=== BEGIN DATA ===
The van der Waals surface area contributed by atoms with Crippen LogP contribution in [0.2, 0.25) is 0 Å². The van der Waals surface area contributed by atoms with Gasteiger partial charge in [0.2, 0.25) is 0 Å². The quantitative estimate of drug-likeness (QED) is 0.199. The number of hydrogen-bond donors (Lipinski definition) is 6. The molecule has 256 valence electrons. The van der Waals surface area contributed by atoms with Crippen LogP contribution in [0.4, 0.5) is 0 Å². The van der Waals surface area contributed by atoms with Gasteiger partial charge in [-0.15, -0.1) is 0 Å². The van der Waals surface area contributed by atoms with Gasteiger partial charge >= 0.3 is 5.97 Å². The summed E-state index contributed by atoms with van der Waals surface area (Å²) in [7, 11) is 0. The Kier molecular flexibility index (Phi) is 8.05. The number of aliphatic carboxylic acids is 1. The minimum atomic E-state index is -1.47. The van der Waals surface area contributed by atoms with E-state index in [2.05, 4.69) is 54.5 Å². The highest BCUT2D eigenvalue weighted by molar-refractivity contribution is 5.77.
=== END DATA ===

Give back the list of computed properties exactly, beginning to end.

The van der Waals surface area contributed by atoms with Crippen LogP contribution in [0.2, 0.25) is 0 Å². The van der Waals surface area contributed by atoms with Gasteiger partial charge in [0.2, 0.25) is 0 Å². The quantitative estimate of drug-likeness (QED) is 0.199. The number of hydrogen-bond donors (Lipinski definition) is 6. The molecule has 256 valence electrons. The van der Waals surface area contributed by atoms with Crippen LogP contribution in [0.4, 0.5) is 0 Å². The van der Waals surface area contributed by atoms with Gasteiger partial charge in [-0.15, -0.1) is 0 Å². The van der Waals surface area contributed by atoms with Gasteiger partial charge >= 0.3 is 5.97 Å². The summed E-state index contributed by atoms with van der Waals surface area (Å²) in [7, 11) is 0. The Kier molecular flexibility index (Phi) is 8.05. The number of aliphatic carboxylic acids is 1. The minimum atomic E-state index is -1.47. The van der Waals surface area contributed by atoms with E-state index in [2.05, 4.69) is 54.5 Å². The highest BCUT2D eigenvalue weighted by molar-refractivity contribution is 5.77.